• Laurie Sanders: is an assistant professor at Duke University School of Medicine in the department of Neurology. Her current research pursues  the  novel  hypothesis  that defective  maintenance  of  genome  integrity  is  an  upstream  mechanism contributing to the progressive neurodegeneration that occurs in PD. To summarize her lab’s recent findings, they observed that in addition to mtDNA damage,mutant LRRK2 induces nuclear DNA double-strand breaks (DSBs) and the ATM-mediated DNA damage response. PD-linked LRRK2mutations confer a vulnerability in response to DSB damaging agents by further exacerbating genome  instability,  resulting in cell  death.  They  found  mutant  LRRK2 kinase  activity  modulates  ATM  substrates, suggesting  that  mutant  LRRK2  is upstream  of  ATM signaling. Their results  support  the  notion  of  an unanticipated  role  for LRRK2 in genome maintenance and the DNA damage response. She is also interested in novel clinical trial design and how best to integrate biomarkers into PD clinical trials and provides thought leadership relevant to PD and age-related neurodegenerative diseases clinical trials. She serves as a key opinion leader in the PD space for protocol and clinical trial design and hopes to have a broader impact on PD research and therapeutics through this capacity.

  • Jennifer Mason: is an assistant professor at Clemson University, Department of Genetics and Biochemistry. Her research efforts focus on (1) understanding the non-enzymatic roles of the central HR recombinase, RAD51 at stalled replication forks and (2)understanding how proteins that regulate RAD51 activity function at replication forks. One current project focuses on the RAD54 translocases, RAD54L and RAD54B. Her lab studies the molecular mechanisms that maintain replication fork integrity during times of stress. They use human cancer cell models to study the biological consequences of targeted mutations in DNA repair genes on the replication stress response and to better understand the function of DNA repair proteins at stalled replication forks. Currently, they use a combination of biochemical, cell, and molecular biology approaches to study the role of proteins that function within the homologous recombination pathway (HR). Her work will lead to a better understanding of the replication stress response in human cells and determine how loss of this pathway results in genome instability and cancer predisposition.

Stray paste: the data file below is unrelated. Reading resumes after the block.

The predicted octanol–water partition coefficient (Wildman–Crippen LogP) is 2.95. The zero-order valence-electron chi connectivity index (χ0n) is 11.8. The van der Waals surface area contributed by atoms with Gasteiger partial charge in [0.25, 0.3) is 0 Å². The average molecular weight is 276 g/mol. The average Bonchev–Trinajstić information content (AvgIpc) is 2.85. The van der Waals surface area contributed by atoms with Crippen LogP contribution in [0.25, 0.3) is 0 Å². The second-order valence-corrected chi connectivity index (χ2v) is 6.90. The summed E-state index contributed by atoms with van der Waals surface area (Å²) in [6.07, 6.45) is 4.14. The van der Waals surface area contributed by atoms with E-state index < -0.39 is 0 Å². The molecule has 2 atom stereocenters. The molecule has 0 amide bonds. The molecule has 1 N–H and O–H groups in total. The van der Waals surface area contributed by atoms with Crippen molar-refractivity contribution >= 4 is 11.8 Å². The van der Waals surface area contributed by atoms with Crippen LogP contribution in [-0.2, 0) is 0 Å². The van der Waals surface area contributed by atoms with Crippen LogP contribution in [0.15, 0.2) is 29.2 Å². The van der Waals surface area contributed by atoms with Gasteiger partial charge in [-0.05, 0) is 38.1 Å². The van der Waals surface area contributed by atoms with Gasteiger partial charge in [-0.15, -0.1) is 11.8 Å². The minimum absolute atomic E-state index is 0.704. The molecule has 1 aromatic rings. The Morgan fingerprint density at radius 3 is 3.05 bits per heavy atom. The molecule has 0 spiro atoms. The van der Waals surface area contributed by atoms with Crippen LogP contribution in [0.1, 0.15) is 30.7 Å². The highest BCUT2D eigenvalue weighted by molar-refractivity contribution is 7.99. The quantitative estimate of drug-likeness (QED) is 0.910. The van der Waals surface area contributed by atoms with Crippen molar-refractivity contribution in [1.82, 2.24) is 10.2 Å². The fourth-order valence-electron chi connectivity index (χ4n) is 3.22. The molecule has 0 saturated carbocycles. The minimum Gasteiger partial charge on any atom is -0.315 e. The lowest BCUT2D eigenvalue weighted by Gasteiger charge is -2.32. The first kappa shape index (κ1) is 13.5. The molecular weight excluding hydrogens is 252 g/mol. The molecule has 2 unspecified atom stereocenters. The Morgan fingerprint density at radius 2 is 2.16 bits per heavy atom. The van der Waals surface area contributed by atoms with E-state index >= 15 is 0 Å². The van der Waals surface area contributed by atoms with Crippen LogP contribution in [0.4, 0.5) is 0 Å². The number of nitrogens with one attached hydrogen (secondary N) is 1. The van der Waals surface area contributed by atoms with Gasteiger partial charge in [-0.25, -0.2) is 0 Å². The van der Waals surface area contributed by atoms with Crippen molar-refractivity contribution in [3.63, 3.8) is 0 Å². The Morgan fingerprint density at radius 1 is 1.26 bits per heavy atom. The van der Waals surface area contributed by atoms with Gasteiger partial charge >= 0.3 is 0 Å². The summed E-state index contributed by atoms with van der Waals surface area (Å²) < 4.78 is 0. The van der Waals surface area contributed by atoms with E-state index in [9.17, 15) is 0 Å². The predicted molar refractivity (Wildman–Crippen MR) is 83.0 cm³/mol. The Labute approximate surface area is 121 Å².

The 51st Virtual Annual Meeting of the EMGS

The 51st Virtual Annual Meeting, “Environmental Genomics: Mechanisms & Approaches for Genomic Integrity,” will provide a virtual venue for stimulating cross-disciplinary research and discovery. We will learn how environmental toxins and toxicants impact human physiology and biochemistry by altering or modifying DNA, RNA, proteins and metabolites. Across the spectrum of scientific inquiry, we are challenged with understanding the mechanisms which respond to or modulate these genotoxic effects. Furthermore, the development of tools for analysis, as well as, for evaluation of these biological endpoints, are critical for the promotion and protection of human health.

EMGS is committed to helping young scientists - our future - make critical career transitions. At our Annual Meeting, we feature the EMGS Young Scientist Award, a chance for a new investigator embarking on an independent scientific career to give a plenary talk.